4 Stars – Excellent, highly enjoyable

I remember when I was a kid how hard it was to get my dad to watch Disney movies.  He was too old, he’d say.  He’d be bored out of his mind.  This is why I hate labels; if you call something a “children’s film,” you’re automatically going to assume the film is, well, exclusively for children.  In A Deep Dark Wood, the latest production from Gobbledygook and Moko Dance at The Lakeside Arts Theatre, suffers from this same labeling misfortune.  Children’s theatre.  I can already see the eye rolls. 

Honestly Dad, it’s your loss.

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A wondrous hybrid of theatre and dance, In A Deep Dark Wood tells the (admittedly bare-bones) story of a young girl who ventures too far into (where else?) a mysterious enchanted forest.  Lost and alone, she encounters a plethora of mystical beings straight out of classic fairy tales, ultimately discovering the strength to face her fears and find her way home.  Going home: the greatest narrative hook since Homer.   A 6 year-old will understand it just as much as any 96 year-old, and for a production aimed at children it couldn’t be more perfect.

Bar none, this production uses projections in more innovative ways than I’ve ever seen on a stage.  In one scene, the little girl (emotively played and choreographed by Olivia Quayle) frolics with her shadow on screen, then chases it as it runs the opposite direction.  In another she sways to the production’s ethereal soundtrack as shapes behind her form gradually into a forest, her movements precisely timed to create the illusion of her dance actively painting the scene.  Silhouettes of human arms and legs form the story’s monsters, granting them a dreamlike fluidity.   My favorite moment involves the girl holding her miniaturized shadow as it dances wistfully on her palm–a “tiny dancer,” if you will.  From a technical standpoint, it’s a marvel.

This production uses projections in more innovative ways than I’ve ever seen on a stage.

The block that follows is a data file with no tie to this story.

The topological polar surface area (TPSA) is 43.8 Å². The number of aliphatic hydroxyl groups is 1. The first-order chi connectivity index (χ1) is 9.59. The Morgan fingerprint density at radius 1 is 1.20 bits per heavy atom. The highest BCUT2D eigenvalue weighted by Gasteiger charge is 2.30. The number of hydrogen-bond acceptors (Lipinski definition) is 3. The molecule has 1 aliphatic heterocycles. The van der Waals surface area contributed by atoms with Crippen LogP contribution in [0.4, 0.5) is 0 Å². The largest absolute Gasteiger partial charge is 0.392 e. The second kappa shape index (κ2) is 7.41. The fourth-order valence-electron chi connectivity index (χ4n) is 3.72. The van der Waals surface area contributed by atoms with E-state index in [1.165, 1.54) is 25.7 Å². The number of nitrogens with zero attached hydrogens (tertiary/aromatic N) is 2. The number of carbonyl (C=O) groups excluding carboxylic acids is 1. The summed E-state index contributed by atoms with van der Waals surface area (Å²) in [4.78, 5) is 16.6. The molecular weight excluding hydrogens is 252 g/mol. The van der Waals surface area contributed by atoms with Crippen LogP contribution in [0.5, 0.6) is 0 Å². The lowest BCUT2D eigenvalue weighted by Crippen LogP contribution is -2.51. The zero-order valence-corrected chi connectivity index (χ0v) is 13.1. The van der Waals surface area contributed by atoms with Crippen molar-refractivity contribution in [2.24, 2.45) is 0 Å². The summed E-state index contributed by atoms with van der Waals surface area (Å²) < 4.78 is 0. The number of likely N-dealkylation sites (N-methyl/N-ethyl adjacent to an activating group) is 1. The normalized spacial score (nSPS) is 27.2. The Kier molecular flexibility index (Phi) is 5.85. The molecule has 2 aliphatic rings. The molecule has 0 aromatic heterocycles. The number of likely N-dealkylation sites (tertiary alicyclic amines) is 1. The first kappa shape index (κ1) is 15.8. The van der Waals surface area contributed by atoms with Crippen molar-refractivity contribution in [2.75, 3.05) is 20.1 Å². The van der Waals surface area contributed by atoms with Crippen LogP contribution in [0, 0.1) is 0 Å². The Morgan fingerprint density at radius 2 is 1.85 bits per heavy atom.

Occasionally the production’s creative ambitions get the better of it, however, burying the already simple story under a thick blanket of abstract expressionism.  At about the 31 minute mark my mind wandered from Peter Pan and Alice in Wonderland to The Beatles’ Yellow Submarine.  That’s a bad sign.  Thankfully the show seems aware of this and tempers its running time to a merciful 40 minutes.

Also, the show’s advertised “interactivity” is unfortunately all sound and fury.  A fantastic idea on paper, the technical team created special “magic cushions,” inviting children to swish their hands over them at certain points to alter the images on screen.  It’s an awesome moment, mesmerizing even.  But after a minute the cushions darken, never to be used again and coming off as nothing more than a gimmick.  The production alone was captivating enough; it didn’t need to trick children into paying attention by dangling shiny things.

Discovery, wonder, helplessness, confidence–children understand these themes far better than we probably realize.

In fact, I would consider that In A Deep Dark Wood’s greatest achievement.  Sitting at the rear of the theatre, I saw an audience almost exclusively made up of kids under 10 staying perfectly quiet and still.  How many times in my life will I see something like that?   Discovery, wonder, helplessness, confidence–children understand these themes far better than we probably realize.  But here’s the dirty little secret: adults understand them too.  They understand them, and they remember when they were children themselves understanding them for the first time.

Dad, give it a try sometime.  You might like it.

 

Logan Wamsley

 

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